Paul Bernays  

Autumn 1949 in Oberwolfach  
Born  
Died  18 September 1977  (aged 88)
Nationality  Swiss 
Alma mater  University of Berlin 
Known for  Mathematical logic Axiomatic set theory Philosophy of mathematics 
Scientific career  
Fields  Mathematics 
Thesis 

Doctoral advisor  Edmund Landau 
Doctoral students  Corrado Böhm Julius Richard Büchi Haskell Curry Erwin Engeler Gerhard Gentzen Saunders Mac Lane 
Influences  Issai Schur, Edmund Landau 
Paul Isaac Bernays (17 October 1888  18 September 1977) was a Swiss mathematician, who made significant contributions to mathematical logic, axiomatic set theory, and the philosophy of mathematics. He was an assistant and close collaborator of David Hilbert.
Bernays was born into a distinguished GermanJewish family of scholars and businessmen. His greatgrandfather, Isaac ben Jacob Bernays, served as chief rabbi of Hamburg from 1821 to 1849.^{[1]}
Bernays spent his childhood in Berlin, and attended the Köllner Gymnasium, 18951907. At the University of Berlin, he studied mathematics under Issai Schur, Edmund Landau, Ferdinand Georg Frobenius, and Friedrich Schottky; philosophy under Alois Riehl, Carl Stumpf and Ernst Cassirer; and physics under Max Planck. At the University of Göttingen, he studied mathematics under David Hilbert, Edmund Landau, Hermann Weyl, and Felix Klein; physics under Voigt and Max Born; and philosophy under Leonard Nelson.
In 1912, the University of Berlin awarded him a Ph.D. in mathematics, for a thesis, supervised by Landau, on the analytic number theory of binary quadratic forms. That same year, the University of Zurich awarded him the Habilitation for a thesis on complex analysis and Picard's theorem. The examiner was Ernst Zermelo. Bernays was Privatdozent at the University of Zurich, 191217, where he came to know George Pólya.
Starting in 1917, David Hilbert employed Bernays to assist him with his investigations of the foundations of arithmetic. Bernays also lectured on other areas of mathematics at the University of Göttingen. In 1918, that university awarded him a second Habilitation, for a thesis on the axiomatics of the propositional calculus of Principia Mathematica.^{[2]}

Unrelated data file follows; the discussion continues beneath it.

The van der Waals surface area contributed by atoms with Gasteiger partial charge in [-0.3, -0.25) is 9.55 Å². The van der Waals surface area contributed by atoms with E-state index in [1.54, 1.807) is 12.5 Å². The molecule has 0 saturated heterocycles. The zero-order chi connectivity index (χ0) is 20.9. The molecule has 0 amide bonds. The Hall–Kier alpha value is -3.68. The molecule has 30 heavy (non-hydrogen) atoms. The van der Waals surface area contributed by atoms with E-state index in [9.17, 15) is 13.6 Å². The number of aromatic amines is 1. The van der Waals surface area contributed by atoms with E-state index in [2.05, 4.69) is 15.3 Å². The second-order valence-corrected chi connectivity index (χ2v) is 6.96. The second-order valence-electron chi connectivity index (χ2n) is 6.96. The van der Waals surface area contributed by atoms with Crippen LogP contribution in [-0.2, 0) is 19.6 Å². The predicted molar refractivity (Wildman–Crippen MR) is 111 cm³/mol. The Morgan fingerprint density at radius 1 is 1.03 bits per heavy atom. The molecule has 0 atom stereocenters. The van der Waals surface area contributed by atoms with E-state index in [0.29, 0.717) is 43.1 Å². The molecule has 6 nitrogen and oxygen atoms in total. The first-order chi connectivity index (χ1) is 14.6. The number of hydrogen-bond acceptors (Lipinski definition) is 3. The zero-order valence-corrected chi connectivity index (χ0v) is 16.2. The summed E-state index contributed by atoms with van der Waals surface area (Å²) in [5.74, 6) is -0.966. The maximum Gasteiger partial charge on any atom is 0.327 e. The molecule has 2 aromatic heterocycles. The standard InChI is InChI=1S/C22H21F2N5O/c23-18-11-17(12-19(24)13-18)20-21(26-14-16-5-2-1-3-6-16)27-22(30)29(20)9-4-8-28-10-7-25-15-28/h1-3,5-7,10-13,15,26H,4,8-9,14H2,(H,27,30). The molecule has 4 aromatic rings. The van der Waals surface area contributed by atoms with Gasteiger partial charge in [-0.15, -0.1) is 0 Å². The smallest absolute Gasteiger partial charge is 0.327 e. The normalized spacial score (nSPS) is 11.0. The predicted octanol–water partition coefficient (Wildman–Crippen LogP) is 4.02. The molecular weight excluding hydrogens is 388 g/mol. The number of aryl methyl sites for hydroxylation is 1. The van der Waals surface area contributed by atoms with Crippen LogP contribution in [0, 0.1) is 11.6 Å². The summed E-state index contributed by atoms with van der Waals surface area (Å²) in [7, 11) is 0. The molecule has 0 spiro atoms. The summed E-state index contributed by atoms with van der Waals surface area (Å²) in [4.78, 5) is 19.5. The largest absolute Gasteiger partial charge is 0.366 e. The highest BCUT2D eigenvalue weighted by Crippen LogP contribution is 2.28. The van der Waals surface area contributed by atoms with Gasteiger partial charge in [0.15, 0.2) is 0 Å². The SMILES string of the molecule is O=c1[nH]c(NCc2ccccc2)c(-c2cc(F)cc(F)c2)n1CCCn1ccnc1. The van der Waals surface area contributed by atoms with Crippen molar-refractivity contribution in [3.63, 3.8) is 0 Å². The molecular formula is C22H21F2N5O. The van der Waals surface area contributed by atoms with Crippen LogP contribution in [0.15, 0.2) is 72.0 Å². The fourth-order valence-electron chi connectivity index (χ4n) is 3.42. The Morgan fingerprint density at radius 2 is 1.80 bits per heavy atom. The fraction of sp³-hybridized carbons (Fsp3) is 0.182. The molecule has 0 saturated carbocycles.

In 1922, Göttingen appointed Bernays extraordinary professor without tenure. His most successful student there was Gerhard Gentzen. After the passing of the Law for the Restoration of the Professional Civil Service in 1933, he was dismissed from this post because of his Jewish ancestry. After working privately for Hilbert for six months, Bernays and his family moved to Switzerland, whose nationality he had inherited from his father, and where the ETH employed him on occasion. He also visited the University of Pennsylvania and was a visiting scholar at the Institute for Advanced Study in 193536 and again in 195960.^{[3]}
Bernays's collaboration with Hilbert culminated in the two volume work Grundlagen der Mathematik by Hilbert and Bernays (1934, 1939), discussed in Sieg and Ravaglia (2005). In seven papers, published between 1937 and 1954 in the Journal of Symbolic Logic, republished in (Müller 1976), Bernays set out an axiomatic set theory whose starting point was a related theory John von Neumann had set out in the 1920s. Von Neumann's theory took the notions of function and argument as primitive; Bernays recast von Neumann's theory so that classes and sets were primitive. Bernays's theory, with some modifications by Kurt Gödel, is now known as von NeumannBernaysGödel set theory. A proof from the Grundlagen der Mathematik that a sufficiently strong consistent theory cannot contain its own reference functor is now known as the HilbertBernays paradox.